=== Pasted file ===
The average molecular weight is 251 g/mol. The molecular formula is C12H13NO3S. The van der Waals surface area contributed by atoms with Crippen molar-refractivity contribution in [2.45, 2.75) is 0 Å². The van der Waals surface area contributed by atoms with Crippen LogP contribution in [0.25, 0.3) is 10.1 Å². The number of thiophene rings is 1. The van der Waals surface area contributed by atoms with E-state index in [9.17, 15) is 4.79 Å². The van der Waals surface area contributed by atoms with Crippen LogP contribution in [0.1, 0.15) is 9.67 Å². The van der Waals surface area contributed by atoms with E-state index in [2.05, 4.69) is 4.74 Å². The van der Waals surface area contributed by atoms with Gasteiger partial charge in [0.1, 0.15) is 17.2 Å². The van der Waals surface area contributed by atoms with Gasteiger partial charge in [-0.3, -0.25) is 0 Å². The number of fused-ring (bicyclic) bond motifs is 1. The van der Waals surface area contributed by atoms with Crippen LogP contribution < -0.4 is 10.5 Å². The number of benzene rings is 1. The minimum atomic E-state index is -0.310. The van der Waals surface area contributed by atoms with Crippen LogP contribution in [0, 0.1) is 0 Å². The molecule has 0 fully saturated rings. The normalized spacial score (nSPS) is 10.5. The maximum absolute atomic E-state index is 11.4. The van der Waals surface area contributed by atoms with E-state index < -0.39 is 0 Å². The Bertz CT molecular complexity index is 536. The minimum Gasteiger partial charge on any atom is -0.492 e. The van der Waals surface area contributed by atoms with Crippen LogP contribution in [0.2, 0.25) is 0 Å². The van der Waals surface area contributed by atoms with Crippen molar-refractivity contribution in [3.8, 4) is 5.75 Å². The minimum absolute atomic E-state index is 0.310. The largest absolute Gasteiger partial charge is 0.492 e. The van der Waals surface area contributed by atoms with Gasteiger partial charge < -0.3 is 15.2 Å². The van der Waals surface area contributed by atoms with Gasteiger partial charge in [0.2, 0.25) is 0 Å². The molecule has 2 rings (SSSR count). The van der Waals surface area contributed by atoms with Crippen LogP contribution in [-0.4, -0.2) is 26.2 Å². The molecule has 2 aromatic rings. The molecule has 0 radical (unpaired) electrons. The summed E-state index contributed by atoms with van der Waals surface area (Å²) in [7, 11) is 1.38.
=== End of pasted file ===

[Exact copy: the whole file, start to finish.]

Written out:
The average molecular weight is 251 g/mol. The molecular formula is C12H13NO3S. The van der Waals surface area contributed by atoms with Crippen molar-refractivity contribution in [2.45, 2.75) is 0 Å². The van der Waals surface area contributed by atoms with Crippen LogP contribution in [0.25, 0.3) is 10.1 Å². The number of thiophene rings is 1. The van der Waals surface area contributed by atoms with E-state index in [9.17, 15) is 4.79 Å². The van der Waals surface area contributed by atoms with Crippen LogP contribution in [0.1, 0.15) is 9.67 Å². The van der Waals surface area contributed by atoms with E-state index in [2.05, 4.69) is 4.74 Å². The van der Waals surface area contributed by atoms with Gasteiger partial charge in [0.1, 0.15) is 17.2 Å². The van der Waals surface area contributed by atoms with Gasteiger partial charge in [-0.3, -0.25) is 0 Å². The number of fused-ring (bicyclic) bond motifs is 1. The van der Waals surface area contributed by atoms with Crippen LogP contribution < -0.4 is 10.5 Å². The number of benzene rings is 1. The minimum atomic E-state index is -0.310. The van der Waals surface area contributed by atoms with Crippen LogP contribution in [0, 0.1) is 0 Å². The molecule has 0 fully saturated rings. The normalized spacial score (nSPS) is 10.5. The maximum absolute atomic E-state index is 11.4. The van der Waals surface area contributed by atoms with E-state index < -0.39 is 0 Å². The Bertz CT molecular complexity index is 536. The minimum Gasteiger partial charge on any atom is -0.492 e. The van der Waals surface area contributed by atoms with Crippen LogP contribution in [0.2, 0.25) is 0 Å². The van der Waals surface area contributed by atoms with Crippen molar-refractivity contribution in [3.8, 4) is 5.75 Å². The minimum absolute atomic E-state index is 0.310. The largest absolute Gasteiger partial charge is 0.492 e. The van der Waals surface area contributed by atoms with Gasteiger partial charge < -0.3 is 15.2 Å². The van der Waals surface area contributed by atoms with Gasteiger partial charge in [0.2, 0.25) is 0 Å². The molecule has 2 rings (SSSR count). The van der Waals surface area contributed by atoms with Crippen LogP contribution in [-0.4, -0.2) is 26.2 Å². The molecule has 2 aromatic rings. The molecule has 0 radical (unpaired) electrons. The summed E-state index contributed by atoms with van der Waals surface area (Å²) in [7, 11) is 1.38.